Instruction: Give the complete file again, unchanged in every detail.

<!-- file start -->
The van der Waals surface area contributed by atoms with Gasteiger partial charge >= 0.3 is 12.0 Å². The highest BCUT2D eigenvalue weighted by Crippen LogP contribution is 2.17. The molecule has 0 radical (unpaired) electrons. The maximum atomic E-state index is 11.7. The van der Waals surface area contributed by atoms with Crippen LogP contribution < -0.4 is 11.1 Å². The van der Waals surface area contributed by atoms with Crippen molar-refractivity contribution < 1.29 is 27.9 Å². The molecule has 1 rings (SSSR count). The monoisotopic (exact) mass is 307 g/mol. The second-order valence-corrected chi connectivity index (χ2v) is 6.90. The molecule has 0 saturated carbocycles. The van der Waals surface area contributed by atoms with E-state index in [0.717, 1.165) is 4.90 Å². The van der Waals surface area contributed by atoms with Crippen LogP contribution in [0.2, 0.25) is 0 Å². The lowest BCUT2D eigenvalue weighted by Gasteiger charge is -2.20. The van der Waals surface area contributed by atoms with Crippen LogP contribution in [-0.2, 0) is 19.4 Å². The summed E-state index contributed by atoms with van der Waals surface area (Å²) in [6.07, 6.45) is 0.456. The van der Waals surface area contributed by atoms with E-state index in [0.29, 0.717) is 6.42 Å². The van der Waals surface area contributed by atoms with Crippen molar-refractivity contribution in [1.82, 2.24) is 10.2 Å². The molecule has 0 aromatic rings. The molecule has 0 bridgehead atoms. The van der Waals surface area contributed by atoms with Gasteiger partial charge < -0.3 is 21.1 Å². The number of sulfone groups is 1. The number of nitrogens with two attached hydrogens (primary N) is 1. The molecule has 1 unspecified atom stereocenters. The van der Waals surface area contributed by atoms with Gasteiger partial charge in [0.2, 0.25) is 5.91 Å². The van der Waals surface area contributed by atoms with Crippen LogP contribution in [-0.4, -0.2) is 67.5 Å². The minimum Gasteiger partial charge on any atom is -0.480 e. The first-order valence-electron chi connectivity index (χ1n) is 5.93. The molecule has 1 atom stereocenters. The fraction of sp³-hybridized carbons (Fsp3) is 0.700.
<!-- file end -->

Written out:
The van der Waals surface area contributed by atoms with Gasteiger partial charge >= 0.3 is 12.0 Å². The highest BCUT2D eigenvalue weighted by Crippen LogP contribution is 2.17. The molecule has 0 radical (unpaired) electrons. The maximum atomic E-state index is 11.7. The van der Waals surface area contributed by atoms with Crippen LogP contribution < -0.4 is 11.1 Å². The van der Waals surface area contributed by atoms with Crippen molar-refractivity contribution < 1.29 is 27.9 Å². The molecule has 1 rings (SSSR count). The monoisotopic (exact) mass is 307 g/mol. The second-order valence-corrected chi connectivity index (χ2v) is 6.90. The molecule has 0 saturated carbocycles. The van der Waals surface area contributed by atoms with E-state index in [0.717, 1.165) is 4.90 Å². The van der Waals surface area contributed by atoms with Crippen LogP contribution in [0.2, 0.25) is 0 Å². The lowest BCUT2D eigenvalue weighted by Gasteiger charge is -2.20. The van der Waals surface area contributed by atoms with Crippen LogP contribution in [-0.2, 0) is 19.4 Å². The summed E-state index contributed by atoms with van der Waals surface area (Å²) in [6.07, 6.45) is 0.456. The van der Waals surface area contributed by atoms with E-state index in [0.29, 0.717) is 6.42 Å². The van der Waals surface area contributed by atoms with Crippen molar-refractivity contribution in [1.82, 2.24) is 10.2 Å². The molecule has 0 aromatic rings. The molecule has 0 bridgehead atoms. The van der Waals surface area contributed by atoms with Gasteiger partial charge < -0.3 is 21.1 Å². The number of sulfone groups is 1. The number of nitrogens with two attached hydrogens (primary N) is 1. The molecule has 1 unspecified atom stereocenters. The van der Waals surface area contributed by atoms with Gasteiger partial charge in [0.2, 0.25) is 5.91 Å². The van der Waals surface area contributed by atoms with Crippen LogP contribution in [-0.4, -0.2) is 67.5 Å². The minimum Gasteiger partial charge on any atom is -0.480 e. The first-order valence-electron chi connectivity index (χ1n) is 5.93. The molecule has 1 atom stereocenters. The fraction of sp³-hybridized carbons (Fsp3) is 0.700.